As 30 June approaches, more taxpayers and SMSF members are taking advantage of the new tax deduction rules for personal superannuation contributions.
Wage and salary earners can now contribute personally to their fund and claim their contribution as a tax deduction. In previous years, the deduction was limited to substantially self-employed taxpayers who passed the “10% rule”. The new measures can assist eligible Australians under 75 who may be partly self-employed and partly employed, or individuals who work for employers who don’t accommodate salary sacrificing.
Now that concessional contribution limits have been reduced to $25,000, maximising superannuation contributions earlier may be important to meet retirement saving goals. Also, as there is no longer any need to salary sacrifice into super, existing arrangements may need to be reviewed if the employer does not pay super guarantee on the salary sacrificed amount.
When calculating your tax saving, bear in mind that tax-deductible super contributions and other concessional contributions are subject to 15% tax within a super fund (and 30% tax for Australians earnings more than $250,000).
For those earning above $87,000 and in the 39 per cent tax bracket, including Medicare levy, the tax benefit of the contribution is 24 per cent after taking into account that 15% tax is paid by the super fund. However, the individual personally receives the 39 per cent tax benefit with their return.
Claiming a tax deduction for super contributions may not be tax effective if you pay less than 15 cents in the dollar tax on your income. Note that some individuals may be eligible for a refund of the 15% contributions tax paid on super contributions, with the Low-Income Superannuation Tax Offset (LISTO) that applies from 2 July 2017. Eligible taxpayers with adjusted taxable income up to $37,000 have their LISTO calculated on 15% of the concessional (before tax) super contributions paid by themselves or their employers to their super fund. Capped at $500 per financial year, this tax offset is paid by the ATO into the super fund. That is, it’s not paid as a personal tax refund.
Contribution payment deadlines
It is important to make sure contributions are sent to the superannuation fund well before the end of financial year, as the contribution is dated from when the fund receives it, not when it is sent. Most funds will recommend paying no later than Wednesday 27 June to ensure your contributions are received by 30 June.
Aside from claiming a personal tax deduction, why is it tax effective to contribute to super?
The earnings derived by a super fund from those contributions are generally taxed at a lower rate than earnings on investments or savings outside the super fund, depending on your level of taxable personal income. Super fund earnings are taxed up to 15 per cent compared to marginal tax rates of up to 45 per cent plus 2% Medicare levy (for 2017/2018 year) on individual earnings. If you pay less than 15% tax then super is not a tax effective investment.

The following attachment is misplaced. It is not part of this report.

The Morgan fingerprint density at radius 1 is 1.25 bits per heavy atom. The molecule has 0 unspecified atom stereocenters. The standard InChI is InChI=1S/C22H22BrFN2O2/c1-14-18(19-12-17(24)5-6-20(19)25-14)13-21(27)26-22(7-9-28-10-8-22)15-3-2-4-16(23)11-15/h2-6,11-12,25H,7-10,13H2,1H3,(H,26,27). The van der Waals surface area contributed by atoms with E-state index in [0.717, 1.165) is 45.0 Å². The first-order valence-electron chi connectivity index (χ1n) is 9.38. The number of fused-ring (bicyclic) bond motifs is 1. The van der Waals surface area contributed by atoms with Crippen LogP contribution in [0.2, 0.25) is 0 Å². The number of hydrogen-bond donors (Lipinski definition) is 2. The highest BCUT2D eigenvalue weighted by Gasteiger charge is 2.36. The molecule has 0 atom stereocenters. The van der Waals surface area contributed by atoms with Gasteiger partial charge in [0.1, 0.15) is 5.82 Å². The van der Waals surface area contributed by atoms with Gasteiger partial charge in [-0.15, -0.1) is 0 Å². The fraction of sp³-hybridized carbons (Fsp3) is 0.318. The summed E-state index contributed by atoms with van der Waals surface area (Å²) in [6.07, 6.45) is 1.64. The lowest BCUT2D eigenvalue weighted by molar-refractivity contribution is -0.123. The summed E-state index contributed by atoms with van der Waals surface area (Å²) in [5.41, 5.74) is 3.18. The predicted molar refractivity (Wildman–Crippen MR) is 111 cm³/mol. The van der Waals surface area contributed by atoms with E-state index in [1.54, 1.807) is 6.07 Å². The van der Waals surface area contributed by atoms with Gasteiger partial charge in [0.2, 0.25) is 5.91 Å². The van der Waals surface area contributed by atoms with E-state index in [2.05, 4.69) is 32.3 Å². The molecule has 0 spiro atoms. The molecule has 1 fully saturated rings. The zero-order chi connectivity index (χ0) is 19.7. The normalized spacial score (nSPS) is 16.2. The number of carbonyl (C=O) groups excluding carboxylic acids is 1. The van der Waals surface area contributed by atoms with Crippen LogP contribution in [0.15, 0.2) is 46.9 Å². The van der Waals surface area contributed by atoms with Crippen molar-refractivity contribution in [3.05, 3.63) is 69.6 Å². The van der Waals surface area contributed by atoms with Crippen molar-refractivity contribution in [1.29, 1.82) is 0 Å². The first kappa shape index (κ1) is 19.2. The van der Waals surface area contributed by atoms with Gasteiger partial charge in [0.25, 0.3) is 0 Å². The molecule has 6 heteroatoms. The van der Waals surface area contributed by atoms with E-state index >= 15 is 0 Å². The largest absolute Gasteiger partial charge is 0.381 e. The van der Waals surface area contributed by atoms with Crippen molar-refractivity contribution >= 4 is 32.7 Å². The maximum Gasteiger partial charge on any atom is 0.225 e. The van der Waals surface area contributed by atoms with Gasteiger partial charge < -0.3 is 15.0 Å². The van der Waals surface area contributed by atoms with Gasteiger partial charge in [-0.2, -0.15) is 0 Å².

Concessional (before-tax) and Non-Concessional (after-tax) Contributions
If you claim a tax deduction for your super contributions, this means these super contributions are treated as concessional contributions.
Concessional contributions include:
- Superannuation Guarantee contributions (made by an employer),
- salary sacrifice contributions,
- tax-deductible super contributions (that is, where an individual claims a deduction for making the super contribution).
For the 2017/2018 year, that is, from 1 July 2017 to 30 June 2018, an eligible individual can make concessional contributions of up to $25,000.
Non-concessional contributions include:
- Contributions paid by you or your employer from after-tax or untaxed income,
- contributions your spouse makes to your super fund, and
- Personal contributions which haven’t been claimed as a tax deduction.
When these contributions reach your super fund, they are not taxed within the fund because you haven’t claimed a tax deduction, or received any other type of tax concession, before making these contributions.
There is an annual limit on the amount of non-concessional (after-tax) contributions that you can make, known as a contributions cap. Since 1 July 2017, the annual non-concessional contributions cap is $100,000, and the 3-year bring-forward cap is $300,000 (reduced from $180,000 and $540,000.) The annual $100,000 non-concessional contributions cap will be indexed annually in $10,000 increments, as will the concessional contributions cap.
- High super fund balance: If you have a Total Superannuation Balance equal to, or more than $1.6 million, you will not be able to make non-concessional contributions.
- If you’re a high-income earner: If your ‘income for surcharge purposes’ is more than $250,000 a year, then your concessional contributions will be subject to an additional 15% tax, known as Division 293 tax. Since 1 July 2017, if your ‘income for surcharge purposes’ is more than $250,000, your super account will also be hit with extra tax. It may be possible to avoid this outcome with some planning.
Complete paperwork when making tax-deductible contributions
If you plan to claim a tax deduction for a super contribution, you must notify your super fund in writing before you lodge your tax return for the financial year, or by the end of the financial year following the year the contribution was made, whichever is earlier.
· Step 1: Send your Notice of Intention form to your Super Fund.
· Step 2: Wait until they send you a Letter of Acknowledgement.
· Step 3: Check the deductible amount on the Letter and complete your tax return.
For more information:
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Please contact us for clarification, or further advice, regarding any of the topics covered in this newsletter.